I recognise that. I am not sufficiently familiar with the situation in West Yorkshire to be able to give a more detailed reply now, but perhaps I can write to the hon. Gentleman if there is anything further that can usefully be said. In the final analysis, however, this is a matter for the local authority, and I believe that we must accept that.I think that we must try to tackle these problems in the way that I have indicated. First, the Government must have the right priorities in making their financial allocations. I assure the hon. Gentleman that public transport, and buses in particular, will continue to enjoy a high priority. Secondly, we are anxious to get the right balance between metropolitan areas and shire counties. Within the metropolitan areas there is a fair distribution of the money. It is essentially a matter for the local authority to do the fine tuning that will take into account problems such as the hon. Gentleman faces in the more rural parts of an essentially urban area such as West Yorkshire. It is difficult for the Government to take that matter precisely into account in distributing blocks of financial support. The hon. Gentleman asked about information provided by the transport executive in his county and spoke about the difficulties that people have experienced in trying to get information to justify increases that are announced or to understand what is going on. This is a common complaint. Many unions complain to us that they are not given satisfactory answers to eminently sensible suggestions that they put forward as a result of their operating experience. They say that their suggestions are turned down without any reason being given for that being done. I assure the hon. Gentleman that this is a matter that we take seriously. The Government have tried in their relations with the nationalised industries—with the bus company and with British Railways —to improve the level of information that is available to the House as the guardian of taxpayers' money. We have made improvements. Both my right hon. Friend the Secretary of State and I have been as forthcoming as possible on this matter, and we intend to continue in that way. We shall have something to say in the White Paper about the provision of information. This will go considerably further than we have gone before in this House. I recognise the importance of people being able to understand the problems even though they cannot accept the solution. They should have a better understanding of why things happen and why, sometimes, fare increases are unavoidable. The hon. Gentleman asked whether there could be any change in the revenue support approach. I cannot anticipate what the White Paper will say, but the priority that we have given over the years to buses—I accept that there has been a temporary hiccup during the past financial year because of the restraint policies— will, broadly, be carried on, and we want everyone to know how strongly we feel about these problems. We must accept that the problem of fare increases will not easily be solved. Increases above the rate of inflation are likely to feature in future policy whatever we do, for the economic reasons that I gave earlier. It is difficult to get increases down to even the rate of inflation because of the labour intensity of these industries, but I think that we should give them as much financial support as we can within the policy of restraint.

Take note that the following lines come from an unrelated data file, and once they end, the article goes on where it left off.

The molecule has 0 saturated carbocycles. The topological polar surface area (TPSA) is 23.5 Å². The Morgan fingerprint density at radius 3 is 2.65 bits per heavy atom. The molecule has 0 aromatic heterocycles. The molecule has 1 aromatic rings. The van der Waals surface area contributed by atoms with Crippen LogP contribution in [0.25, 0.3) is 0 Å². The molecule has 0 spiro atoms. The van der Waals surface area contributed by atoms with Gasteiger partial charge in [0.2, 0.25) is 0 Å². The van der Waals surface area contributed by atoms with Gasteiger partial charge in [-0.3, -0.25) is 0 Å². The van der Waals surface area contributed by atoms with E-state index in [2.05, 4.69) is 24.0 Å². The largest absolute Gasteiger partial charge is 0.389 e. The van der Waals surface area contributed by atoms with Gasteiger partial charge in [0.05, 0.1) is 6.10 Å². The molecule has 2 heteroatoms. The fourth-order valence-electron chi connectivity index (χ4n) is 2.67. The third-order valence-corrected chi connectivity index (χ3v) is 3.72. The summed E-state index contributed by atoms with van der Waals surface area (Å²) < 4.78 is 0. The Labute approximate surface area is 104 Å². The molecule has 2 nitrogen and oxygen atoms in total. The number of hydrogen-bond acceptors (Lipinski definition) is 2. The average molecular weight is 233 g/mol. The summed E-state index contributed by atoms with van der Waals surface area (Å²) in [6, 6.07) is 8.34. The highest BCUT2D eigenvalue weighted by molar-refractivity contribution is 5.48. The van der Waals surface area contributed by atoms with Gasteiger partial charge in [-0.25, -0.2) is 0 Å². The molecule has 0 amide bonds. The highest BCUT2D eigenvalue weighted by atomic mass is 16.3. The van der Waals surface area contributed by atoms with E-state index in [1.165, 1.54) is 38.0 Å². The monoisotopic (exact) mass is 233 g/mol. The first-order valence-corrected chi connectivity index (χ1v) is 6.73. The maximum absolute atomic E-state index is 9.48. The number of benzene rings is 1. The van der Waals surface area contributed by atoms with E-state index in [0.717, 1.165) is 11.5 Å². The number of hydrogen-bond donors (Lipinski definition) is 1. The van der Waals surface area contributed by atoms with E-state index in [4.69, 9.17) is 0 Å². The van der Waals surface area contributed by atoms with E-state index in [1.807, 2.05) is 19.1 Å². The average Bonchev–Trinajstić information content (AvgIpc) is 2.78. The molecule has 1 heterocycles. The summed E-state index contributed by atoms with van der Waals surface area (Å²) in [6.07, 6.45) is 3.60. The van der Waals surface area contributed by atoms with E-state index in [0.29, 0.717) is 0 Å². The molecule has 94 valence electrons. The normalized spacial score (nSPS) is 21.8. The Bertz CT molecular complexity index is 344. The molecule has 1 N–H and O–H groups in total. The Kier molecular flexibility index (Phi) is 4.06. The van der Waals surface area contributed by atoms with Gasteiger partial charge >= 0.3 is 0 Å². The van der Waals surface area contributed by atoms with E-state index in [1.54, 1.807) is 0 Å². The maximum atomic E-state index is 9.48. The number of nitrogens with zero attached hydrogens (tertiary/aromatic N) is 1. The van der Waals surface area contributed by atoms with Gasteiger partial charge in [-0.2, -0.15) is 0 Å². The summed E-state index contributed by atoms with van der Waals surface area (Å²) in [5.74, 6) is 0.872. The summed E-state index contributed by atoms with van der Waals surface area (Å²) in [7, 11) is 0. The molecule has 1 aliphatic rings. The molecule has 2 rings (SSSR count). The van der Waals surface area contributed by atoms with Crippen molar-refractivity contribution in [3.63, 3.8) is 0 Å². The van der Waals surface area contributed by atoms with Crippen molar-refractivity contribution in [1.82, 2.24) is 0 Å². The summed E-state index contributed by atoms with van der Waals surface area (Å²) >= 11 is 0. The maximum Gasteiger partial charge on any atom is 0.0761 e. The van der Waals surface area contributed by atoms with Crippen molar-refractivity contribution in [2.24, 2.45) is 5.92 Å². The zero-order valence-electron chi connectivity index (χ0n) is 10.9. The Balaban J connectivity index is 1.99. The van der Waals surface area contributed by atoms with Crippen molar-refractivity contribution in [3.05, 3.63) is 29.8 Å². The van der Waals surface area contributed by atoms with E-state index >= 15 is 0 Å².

The Question having been proposed after Four o'clock and the debate having continued for half an hour, MR DEPUTY SPEAKER adjourned the House without Question put, pursuant to the Standing Order.
Adjourned at twenty-nine minutes to Five o'clock.